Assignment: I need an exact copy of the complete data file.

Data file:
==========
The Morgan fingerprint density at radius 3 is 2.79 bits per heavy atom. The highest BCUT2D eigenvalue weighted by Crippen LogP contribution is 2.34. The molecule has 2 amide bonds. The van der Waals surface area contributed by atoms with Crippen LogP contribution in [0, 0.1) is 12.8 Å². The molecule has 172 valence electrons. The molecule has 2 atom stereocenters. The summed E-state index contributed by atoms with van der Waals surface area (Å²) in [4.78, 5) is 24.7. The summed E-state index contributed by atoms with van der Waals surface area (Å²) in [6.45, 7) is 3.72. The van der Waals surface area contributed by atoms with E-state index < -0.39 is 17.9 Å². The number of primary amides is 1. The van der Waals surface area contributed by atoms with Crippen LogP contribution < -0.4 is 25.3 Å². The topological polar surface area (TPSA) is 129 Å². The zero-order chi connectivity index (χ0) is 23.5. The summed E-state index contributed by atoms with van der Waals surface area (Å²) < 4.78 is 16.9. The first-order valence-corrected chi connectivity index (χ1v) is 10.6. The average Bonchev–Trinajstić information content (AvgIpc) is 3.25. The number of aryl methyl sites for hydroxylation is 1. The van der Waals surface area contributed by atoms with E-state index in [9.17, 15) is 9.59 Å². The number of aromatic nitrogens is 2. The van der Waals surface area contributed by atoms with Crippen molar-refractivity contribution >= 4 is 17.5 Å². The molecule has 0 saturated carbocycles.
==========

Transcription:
The Morgan fingerprint density at radius 3 is 2.79 bits per heavy atom. The highest BCUT2D eigenvalue weighted by Crippen LogP contribution is 2.34. The molecule has 2 amide bonds. The van der Waals surface area contributed by atoms with Crippen LogP contribution in [0, 0.1) is 12.8 Å². The molecule has 172 valence electrons. The molecule has 2 atom stereocenters. The summed E-state index contributed by atoms with van der Waals surface area (Å²) in [4.78, 5) is 24.7. The summed E-state index contributed by atoms with van der Waals surface area (Å²) in [6.45, 7) is 3.72. The van der Waals surface area contributed by atoms with E-state index < -0.39 is 17.9 Å². The number of primary amides is 1. The van der Waals surface area contributed by atoms with Crippen LogP contribution < -0.4 is 25.3 Å². The topological polar surface area (TPSA) is 129 Å². The zero-order chi connectivity index (χ0) is 23.5. The summed E-state index contributed by atoms with van der Waals surface area (Å²) < 4.78 is 16.9. The first-order valence-corrected chi connectivity index (χ1v) is 10.6. The average Bonchev–Trinajstić information content (AvgIpc) is 3.25. The number of aryl methyl sites for hydroxylation is 1. The van der Waals surface area contributed by atoms with E-state index in [9.17, 15) is 9.59 Å². The number of aromatic nitrogens is 2. The van der Waals surface area contributed by atoms with Crippen molar-refractivity contribution >= 4 is 17.5 Å². The molecule has 0 saturated carbocycles.